Hailed by The Philadelphia Inquirer as a “promising and confident” member of the newest generation of conductors, Geoffrey McDonald commands a broad repertoire with extensive experience in operatic, symphonic, and choral works. He is the music director of the Long Conservatory Orchestra which, under his leadership, has earned praise as “an ensemble with an impressive level of technical polish and uniform blend” (Boston Classical Review)…”McDonald’s leadership of the ensemble was thrilling and dynamic, coaxing a rich sound that resonated satisfyingly…The Gone with the Wind suite was the clear hero of the evening, reveling in a generous performance that clearly understood the breadth of Steiner’s motives, presenting them in a wide scope while maintaining significant attention to the minutiae of the score” (Boston Musical Intelligencer).
When he asked me to shoot his head shots I felt honored but at the same time it was a challenge: He wanted something special and different from regular head shot sessions. I decided go back in time and set him up in a classic Hollywood actor style lighting, which I think fits perfectly with his background and position.
At the beginning of this project I was thinking about using a more diffuse lighting scheme on him. But I took a look at the head shots of the new conductors, musicians and singers inside classical music and opera and realized that they are being portrayed in a modern way. They are not anonymous anymore, and they want to share not only their music, but their style, thoughts, personalities… That’s why I decided to risk a little bit more and give more personality to his portraits, something that would be not so washed-out, but have more character. He is a very easy going guy but with a lot of personality, and that’s how I see this set.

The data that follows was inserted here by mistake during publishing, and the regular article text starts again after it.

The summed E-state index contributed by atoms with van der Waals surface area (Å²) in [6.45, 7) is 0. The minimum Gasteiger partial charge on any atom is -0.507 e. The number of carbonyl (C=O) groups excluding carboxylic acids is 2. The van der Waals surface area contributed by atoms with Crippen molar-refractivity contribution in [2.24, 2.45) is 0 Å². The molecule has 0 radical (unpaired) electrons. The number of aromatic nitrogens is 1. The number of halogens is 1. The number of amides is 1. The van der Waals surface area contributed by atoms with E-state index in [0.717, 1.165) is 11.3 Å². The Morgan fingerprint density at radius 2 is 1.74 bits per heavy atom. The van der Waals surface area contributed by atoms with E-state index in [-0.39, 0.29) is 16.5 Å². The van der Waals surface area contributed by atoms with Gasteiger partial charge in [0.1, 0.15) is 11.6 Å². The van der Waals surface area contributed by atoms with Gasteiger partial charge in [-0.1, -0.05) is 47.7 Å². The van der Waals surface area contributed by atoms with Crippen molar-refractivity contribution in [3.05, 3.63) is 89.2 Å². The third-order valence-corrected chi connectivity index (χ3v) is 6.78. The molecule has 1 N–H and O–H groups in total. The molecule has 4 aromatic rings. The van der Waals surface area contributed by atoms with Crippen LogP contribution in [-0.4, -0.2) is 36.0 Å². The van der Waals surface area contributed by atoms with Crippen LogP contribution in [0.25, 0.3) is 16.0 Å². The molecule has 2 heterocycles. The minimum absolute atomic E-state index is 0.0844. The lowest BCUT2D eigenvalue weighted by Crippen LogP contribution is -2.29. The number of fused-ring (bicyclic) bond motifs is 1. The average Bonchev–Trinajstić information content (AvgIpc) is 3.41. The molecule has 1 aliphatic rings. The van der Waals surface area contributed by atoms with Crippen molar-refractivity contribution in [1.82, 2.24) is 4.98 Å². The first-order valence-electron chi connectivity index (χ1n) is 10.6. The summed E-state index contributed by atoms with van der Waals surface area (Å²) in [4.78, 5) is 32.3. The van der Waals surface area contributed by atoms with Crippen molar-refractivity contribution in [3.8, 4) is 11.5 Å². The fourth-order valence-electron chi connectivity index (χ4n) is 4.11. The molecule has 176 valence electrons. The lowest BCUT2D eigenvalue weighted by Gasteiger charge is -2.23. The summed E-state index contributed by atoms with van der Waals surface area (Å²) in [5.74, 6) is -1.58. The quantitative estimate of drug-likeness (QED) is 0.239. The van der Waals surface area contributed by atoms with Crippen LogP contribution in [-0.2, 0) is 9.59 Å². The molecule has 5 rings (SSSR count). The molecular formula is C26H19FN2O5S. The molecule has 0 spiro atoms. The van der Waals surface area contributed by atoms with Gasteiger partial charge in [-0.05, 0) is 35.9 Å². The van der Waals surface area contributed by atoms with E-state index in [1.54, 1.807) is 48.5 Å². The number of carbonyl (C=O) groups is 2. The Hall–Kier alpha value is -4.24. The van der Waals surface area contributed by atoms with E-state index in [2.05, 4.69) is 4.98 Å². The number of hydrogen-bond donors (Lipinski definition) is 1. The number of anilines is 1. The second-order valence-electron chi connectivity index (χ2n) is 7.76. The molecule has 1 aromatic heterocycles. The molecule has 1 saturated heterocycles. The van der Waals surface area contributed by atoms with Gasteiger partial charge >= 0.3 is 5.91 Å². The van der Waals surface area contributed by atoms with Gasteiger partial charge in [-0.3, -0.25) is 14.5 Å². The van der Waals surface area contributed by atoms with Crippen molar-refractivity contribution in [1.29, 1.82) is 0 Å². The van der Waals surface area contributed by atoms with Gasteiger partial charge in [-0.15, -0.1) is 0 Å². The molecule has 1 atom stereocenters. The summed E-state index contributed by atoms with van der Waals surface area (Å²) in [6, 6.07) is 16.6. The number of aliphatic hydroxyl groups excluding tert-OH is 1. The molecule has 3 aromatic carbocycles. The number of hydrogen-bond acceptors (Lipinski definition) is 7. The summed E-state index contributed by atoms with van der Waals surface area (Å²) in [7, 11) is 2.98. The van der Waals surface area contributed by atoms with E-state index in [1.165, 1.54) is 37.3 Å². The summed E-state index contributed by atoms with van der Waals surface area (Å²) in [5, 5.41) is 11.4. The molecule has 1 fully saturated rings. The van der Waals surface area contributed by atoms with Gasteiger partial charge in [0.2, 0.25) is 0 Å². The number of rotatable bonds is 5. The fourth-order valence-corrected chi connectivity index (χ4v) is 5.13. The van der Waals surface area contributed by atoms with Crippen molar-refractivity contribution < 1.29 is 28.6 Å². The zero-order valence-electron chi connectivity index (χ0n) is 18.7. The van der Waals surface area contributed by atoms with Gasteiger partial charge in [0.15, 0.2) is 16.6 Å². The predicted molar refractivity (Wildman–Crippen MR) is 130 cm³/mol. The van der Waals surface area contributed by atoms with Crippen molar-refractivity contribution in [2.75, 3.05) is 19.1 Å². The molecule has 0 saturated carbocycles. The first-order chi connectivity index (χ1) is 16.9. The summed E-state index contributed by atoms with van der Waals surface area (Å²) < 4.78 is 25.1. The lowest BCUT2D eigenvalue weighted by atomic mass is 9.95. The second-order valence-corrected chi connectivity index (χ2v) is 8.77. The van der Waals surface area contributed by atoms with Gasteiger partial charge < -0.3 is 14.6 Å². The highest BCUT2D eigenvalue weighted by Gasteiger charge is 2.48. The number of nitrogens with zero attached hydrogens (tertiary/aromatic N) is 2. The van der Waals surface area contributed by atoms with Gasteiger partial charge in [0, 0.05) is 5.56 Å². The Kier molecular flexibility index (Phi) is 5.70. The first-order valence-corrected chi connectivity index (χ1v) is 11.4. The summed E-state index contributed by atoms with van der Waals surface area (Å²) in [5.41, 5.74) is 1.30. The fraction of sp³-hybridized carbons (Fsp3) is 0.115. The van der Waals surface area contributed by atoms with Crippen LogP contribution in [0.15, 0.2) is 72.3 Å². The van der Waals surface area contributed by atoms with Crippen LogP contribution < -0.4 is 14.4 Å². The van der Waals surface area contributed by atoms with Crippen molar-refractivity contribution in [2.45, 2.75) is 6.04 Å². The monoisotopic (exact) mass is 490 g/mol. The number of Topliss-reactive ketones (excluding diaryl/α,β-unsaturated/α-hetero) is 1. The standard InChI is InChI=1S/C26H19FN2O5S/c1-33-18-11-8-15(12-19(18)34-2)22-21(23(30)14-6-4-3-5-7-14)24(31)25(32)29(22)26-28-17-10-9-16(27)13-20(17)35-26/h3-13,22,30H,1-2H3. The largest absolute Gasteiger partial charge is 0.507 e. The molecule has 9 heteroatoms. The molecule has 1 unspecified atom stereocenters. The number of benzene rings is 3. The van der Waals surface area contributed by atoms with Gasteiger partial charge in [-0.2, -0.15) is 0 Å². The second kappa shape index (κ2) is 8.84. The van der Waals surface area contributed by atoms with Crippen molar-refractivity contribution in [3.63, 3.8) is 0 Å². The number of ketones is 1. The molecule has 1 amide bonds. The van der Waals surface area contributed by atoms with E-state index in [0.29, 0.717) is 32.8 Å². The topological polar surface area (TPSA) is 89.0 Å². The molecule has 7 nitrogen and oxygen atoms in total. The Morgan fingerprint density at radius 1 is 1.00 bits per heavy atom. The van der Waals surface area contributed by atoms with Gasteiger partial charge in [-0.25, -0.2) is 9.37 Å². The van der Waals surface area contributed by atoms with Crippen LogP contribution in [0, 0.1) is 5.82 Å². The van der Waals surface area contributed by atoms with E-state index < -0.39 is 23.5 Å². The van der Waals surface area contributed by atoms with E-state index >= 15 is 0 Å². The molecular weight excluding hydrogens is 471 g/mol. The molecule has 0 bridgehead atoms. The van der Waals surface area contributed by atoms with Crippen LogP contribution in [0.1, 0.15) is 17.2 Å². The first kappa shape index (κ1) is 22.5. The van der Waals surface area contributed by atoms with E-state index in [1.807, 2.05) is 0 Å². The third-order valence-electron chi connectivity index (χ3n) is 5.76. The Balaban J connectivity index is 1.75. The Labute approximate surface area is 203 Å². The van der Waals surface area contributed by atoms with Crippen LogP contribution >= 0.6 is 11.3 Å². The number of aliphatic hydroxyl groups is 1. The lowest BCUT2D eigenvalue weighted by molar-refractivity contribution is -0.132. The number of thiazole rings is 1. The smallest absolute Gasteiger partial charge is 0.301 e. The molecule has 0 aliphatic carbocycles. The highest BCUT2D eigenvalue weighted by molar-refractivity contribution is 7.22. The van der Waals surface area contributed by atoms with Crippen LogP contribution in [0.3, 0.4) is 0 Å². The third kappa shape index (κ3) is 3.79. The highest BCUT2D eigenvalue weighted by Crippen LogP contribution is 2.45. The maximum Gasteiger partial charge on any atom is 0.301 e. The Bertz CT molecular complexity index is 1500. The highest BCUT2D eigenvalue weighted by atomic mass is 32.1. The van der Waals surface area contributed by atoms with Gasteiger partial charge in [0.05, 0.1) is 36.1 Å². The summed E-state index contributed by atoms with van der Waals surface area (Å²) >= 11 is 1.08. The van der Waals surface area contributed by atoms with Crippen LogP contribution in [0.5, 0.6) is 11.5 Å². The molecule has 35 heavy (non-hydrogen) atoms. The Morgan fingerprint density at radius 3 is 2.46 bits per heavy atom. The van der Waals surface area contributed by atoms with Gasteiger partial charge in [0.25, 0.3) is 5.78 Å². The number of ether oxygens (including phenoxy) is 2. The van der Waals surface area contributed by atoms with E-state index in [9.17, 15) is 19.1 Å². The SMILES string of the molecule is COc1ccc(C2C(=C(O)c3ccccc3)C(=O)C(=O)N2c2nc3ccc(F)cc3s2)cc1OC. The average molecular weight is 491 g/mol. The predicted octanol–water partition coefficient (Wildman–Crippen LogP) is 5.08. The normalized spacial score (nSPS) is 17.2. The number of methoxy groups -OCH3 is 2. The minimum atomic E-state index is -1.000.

I know this kind of set looks classic, but taking a look at what people are doing now, I think nowadays this style could be considered modern in some way and also very elegant. I feel that everybody is using the same type of diffuse easy light, and I can include myself: beautiful but boring, without personality. But this set, and especially the last three pictures that were illuminated in a different way, feels modern.
– The making of these images was possible thanks to: Carolina Restrepo (MUAH)